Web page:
In a large-scale, international study led by renowned rheumatologist Josef Smolen from the Department of Medicine III, a still-to-be-approved drug containing the selective janus kinase inhibitor upadacitinib has proved itself to be a new option for treating active rheumatoid arthritis (RA). It was found that between 12.5 percent and 20 percent of patients who were given the drug on a daily basis experienced so-called "sustained remission"—a state that is almost like being cured. The results of the study have now been published in the top journal The Lancet.
Janus kinases (JAK) play an important role in intracellular signal transmission and are necessary to forward signals from various receptors to the cell nucleus. In rheumatism, however, they are responsible for inflammatory responses. These are curbed by JAK inhibitors. There are ready two other JAK inhibitors (tofacitinib and baricitinib), which are also used for treating rheumatoid arthritis—but mostly as combination therapy with the standard therapy methotrexate.
However, in the current study involving more than 600 patients, the researchers led by Josef Smolen were able to show that a significant improvement can be achieved with upadacitinib as monotherapy: "With a daily dose of 15 mg, more than one third of patients achieved low disease activity, and, at 30 mg, the proportion was nearly 50 percent," says the MedUni Vienna researcher, summarizing the results. "12.5 percent of the group on the low dose and around 20 percent on the higher dose achieved so-called sustained remission, that is to say, complete disappearance of disease activity. And that was after only three months."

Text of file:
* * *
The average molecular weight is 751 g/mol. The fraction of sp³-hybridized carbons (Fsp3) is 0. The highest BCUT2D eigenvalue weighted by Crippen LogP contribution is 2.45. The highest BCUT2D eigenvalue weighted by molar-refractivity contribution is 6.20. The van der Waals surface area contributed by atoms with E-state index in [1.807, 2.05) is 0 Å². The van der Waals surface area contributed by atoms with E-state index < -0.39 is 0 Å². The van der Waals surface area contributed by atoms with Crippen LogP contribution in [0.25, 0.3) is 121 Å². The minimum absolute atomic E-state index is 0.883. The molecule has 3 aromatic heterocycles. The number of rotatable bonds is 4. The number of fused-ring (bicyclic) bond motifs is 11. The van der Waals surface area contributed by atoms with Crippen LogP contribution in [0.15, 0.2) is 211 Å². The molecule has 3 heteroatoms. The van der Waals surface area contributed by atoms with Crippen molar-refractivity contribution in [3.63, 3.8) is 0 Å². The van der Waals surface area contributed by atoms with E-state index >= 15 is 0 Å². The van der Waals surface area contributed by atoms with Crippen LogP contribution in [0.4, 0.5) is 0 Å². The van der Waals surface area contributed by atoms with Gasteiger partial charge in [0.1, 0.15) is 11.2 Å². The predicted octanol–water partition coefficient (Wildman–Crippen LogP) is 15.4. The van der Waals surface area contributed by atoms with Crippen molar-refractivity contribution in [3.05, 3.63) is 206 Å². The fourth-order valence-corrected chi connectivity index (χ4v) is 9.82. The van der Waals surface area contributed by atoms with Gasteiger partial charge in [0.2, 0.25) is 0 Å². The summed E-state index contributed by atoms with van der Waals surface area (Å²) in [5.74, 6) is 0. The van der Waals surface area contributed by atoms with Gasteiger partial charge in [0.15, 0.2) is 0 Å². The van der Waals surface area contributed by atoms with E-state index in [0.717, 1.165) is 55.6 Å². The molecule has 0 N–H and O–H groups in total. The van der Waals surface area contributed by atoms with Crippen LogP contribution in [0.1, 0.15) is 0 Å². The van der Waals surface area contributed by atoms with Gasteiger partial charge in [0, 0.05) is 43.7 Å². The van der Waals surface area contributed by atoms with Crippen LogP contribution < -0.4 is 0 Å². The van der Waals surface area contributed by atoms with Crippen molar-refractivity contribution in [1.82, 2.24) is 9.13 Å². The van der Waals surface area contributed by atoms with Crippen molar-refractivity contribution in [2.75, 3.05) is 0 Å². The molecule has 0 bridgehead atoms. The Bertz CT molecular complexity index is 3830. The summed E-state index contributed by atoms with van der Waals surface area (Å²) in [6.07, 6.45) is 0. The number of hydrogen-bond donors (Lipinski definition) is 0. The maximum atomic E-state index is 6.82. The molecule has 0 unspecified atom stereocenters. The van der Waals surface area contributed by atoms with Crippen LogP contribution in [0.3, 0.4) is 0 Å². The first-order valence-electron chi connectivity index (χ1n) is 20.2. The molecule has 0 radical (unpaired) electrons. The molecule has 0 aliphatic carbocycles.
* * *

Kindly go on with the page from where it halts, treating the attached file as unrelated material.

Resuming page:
This treatment option is so important because RA patients are initially treated with the standard antirheumatic agent methotrexate for six months, and indeed many of them respond very well to this. However, if they do not respond and no remission or at least reduction in disease activity can be achieved, they are given a combined treatment of methotrexate and a biologic agent—frequently anti-TNF, such as e.g. adalimumab, administered by injection, which involves risk factors.
However, treatment with janus kinase inhibitors has already been described by rheumatism experts at MedUni Vienna as being equally good and it has the advantage that it does not involve an injection but is given in the form of a daily tablet, making it a simpler form of treatment. An additional effect of upadacitinib: "It works extremely quickly—a good response is noticeable after only two to four weeks," says Smolen, who is the second-most frequently cited rheumatism expert in the world.
Approximately 80,000 Austrians have rheumatoid arthritis
Around 3 percent of the world's population have a form of inflammatory rheumatism (hence around 250,000 people in Austria) and around 1 percent have rheumatoid arthritis (approx. 80,000 people in Austria).